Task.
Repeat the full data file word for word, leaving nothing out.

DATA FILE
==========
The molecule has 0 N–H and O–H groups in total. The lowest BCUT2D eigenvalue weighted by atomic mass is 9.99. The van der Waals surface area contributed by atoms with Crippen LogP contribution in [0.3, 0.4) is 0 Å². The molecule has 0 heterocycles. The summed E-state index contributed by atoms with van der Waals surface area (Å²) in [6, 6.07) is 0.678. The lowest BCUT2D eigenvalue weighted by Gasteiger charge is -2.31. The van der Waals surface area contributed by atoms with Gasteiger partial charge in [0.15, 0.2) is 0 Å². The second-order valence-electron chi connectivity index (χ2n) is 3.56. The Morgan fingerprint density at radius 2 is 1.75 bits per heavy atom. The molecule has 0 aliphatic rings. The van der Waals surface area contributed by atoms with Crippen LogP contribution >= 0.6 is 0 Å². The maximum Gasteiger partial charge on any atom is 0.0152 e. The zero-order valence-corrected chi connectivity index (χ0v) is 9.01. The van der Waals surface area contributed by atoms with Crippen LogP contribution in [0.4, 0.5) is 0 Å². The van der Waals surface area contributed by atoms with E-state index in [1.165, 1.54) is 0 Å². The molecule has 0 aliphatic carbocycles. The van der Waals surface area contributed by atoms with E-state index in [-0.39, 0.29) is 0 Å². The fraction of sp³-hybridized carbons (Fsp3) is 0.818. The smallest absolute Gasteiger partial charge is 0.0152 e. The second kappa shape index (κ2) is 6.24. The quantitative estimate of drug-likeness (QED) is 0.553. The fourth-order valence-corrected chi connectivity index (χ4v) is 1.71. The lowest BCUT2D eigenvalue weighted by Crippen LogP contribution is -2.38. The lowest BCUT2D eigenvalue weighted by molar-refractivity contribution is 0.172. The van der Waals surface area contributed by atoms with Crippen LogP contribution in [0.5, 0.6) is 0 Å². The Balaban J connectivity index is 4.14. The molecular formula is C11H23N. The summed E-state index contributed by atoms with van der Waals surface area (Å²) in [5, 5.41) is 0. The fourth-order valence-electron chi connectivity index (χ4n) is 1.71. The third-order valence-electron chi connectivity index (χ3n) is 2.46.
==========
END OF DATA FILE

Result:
The molecule has 0 N–H and O–H groups in total. The lowest BCUT2D eigenvalue weighted by atomic mass is 9.99. The van der Waals surface area contributed by atoms with Crippen LogP contribution in [0.3, 0.4) is 0 Å². The molecule has 0 heterocycles. The summed E-state index contributed by atoms with van der Waals surface area (Å²) in [6, 6.07) is 0.678. The lowest BCUT2D eigenvalue weighted by Gasteiger charge is -2.31. The van der Waals surface area contributed by atoms with Gasteiger partial charge in [0.15, 0.2) is 0 Å². The second-order valence-electron chi connectivity index (χ2n) is 3.56. The Morgan fingerprint density at radius 2 is 1.75 bits per heavy atom. The molecule has 0 aliphatic rings. The van der Waals surface area contributed by atoms with Crippen LogP contribution >= 0.6 is 0 Å². The maximum Gasteiger partial charge on any atom is 0.0152 e. The zero-order valence-corrected chi connectivity index (χ0v) is 9.01. The van der Waals surface area contributed by atoms with Crippen LogP contribution in [0.4, 0.5) is 0 Å². The van der Waals surface area contributed by atoms with E-state index in [1.165, 1.54) is 0 Å². The molecule has 0 aliphatic carbocycles. The van der Waals surface area contributed by atoms with E-state index in [-0.39, 0.29) is 0 Å². The fraction of sp³-hybridized carbons (Fsp3) is 0.818. The smallest absolute Gasteiger partial charge is 0.0152 e. The second kappa shape index (κ2) is 6.24. The quantitative estimate of drug-likeness (QED) is 0.553. The fourth-order valence-corrected chi connectivity index (χ4v) is 1.71. The lowest BCUT2D eigenvalue weighted by Crippen LogP contribution is -2.38. The lowest BCUT2D eigenvalue weighted by molar-refractivity contribution is 0.172. The van der Waals surface area contributed by atoms with Crippen LogP contribution in [0.5, 0.6) is 0 Å². The Balaban J connectivity index is 4.14. The molecular formula is C11H23N. The summed E-state index contributed by atoms with van der Waals surface area (Å²) in [5, 5.41) is 0. The fourth-order valence-electron chi connectivity index (χ4n) is 1.71. The third-order valence-electron chi connectivity index (χ3n) is 2.46.